Friday, July 27, 2012

Article 4:Reading matters: What is reading?

Reading matters: What is reading?

I enjoyed reading this article. It went over what the importance of reading is and how we teach reading depending on the material we are referring to. The article also gives excellent scenarios or examples of text and how we should teach them.

For L2 learners, it is important to teach them strategies for reading as they do tend to read every word and try to translate word for word and miss the meaning of the sentence. I try to teach them that it is not necessary to read word for word to get the overall meaning. In fact, key words can help us create the gist of the sentence.

I remember being introduced to Jabberwocky by Lewis Carroll when I was doing my B.Ed and it was quite interesting to see how it is possible to understand a text without really knowing what it is talking about. I need to remember to try this next time I get a French class for the fun of it!

More importantly, I liked what Adrian Tennant said about how reading impacts our teaching and that we should make our reading materials meaningful and relevant for them in real life:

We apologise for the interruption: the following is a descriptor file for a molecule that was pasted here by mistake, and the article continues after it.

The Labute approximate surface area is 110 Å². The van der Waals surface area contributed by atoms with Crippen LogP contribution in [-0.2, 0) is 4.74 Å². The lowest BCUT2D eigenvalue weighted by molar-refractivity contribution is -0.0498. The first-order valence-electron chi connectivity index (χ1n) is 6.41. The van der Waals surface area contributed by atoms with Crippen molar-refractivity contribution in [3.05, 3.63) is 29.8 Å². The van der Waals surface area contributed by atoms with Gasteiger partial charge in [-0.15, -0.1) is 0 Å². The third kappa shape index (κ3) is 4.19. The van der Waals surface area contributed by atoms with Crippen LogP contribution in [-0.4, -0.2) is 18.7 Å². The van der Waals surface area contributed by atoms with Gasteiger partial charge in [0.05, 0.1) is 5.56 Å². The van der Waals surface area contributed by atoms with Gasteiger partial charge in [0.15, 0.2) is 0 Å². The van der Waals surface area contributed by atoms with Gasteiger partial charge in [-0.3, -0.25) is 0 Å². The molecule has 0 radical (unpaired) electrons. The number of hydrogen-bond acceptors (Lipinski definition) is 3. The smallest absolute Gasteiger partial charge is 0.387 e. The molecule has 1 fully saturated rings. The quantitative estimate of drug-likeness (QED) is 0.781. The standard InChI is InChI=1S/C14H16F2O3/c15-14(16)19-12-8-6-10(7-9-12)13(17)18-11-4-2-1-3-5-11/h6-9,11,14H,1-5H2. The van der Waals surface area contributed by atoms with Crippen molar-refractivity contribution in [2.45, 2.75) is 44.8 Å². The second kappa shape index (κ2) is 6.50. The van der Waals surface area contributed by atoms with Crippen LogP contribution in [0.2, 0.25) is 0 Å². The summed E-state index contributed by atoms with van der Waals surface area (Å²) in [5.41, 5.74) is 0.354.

So, planning our reading lessons is essential, and we need to make sure that our aims are clear and that the text and tasks are appropriate. In many cases we can relate our questions to what we do in real life with the type of text we choose. In other words, what do we read in real-life situations? Why do we read these texts? What is the purpose of the writer and of the reader (us in this case)? How do we read the text in order to get what we need from it?

For me, I think I would have appreciated more instruction on how to read labels, order food, read tables and instructions in French when I was in high school. It was difficult to order food in a French speaking environment because I didn't know what to order or how to order. Certain foods did not make sense to me because I didn't know what they were. Situations like that, I wished I learned it in school so that I could do it in real life. I could read Molière and I could discuss themes and philosophies but I could not chat online in French about every day things. It's not to say that I didn't appreciate learning about Molière, it's just that it would have been nice to know some simple things, too. From that thought, I do agree that it would be important to plan reading lessons well so that we are not only teaching them to read but to also read in real life situations.

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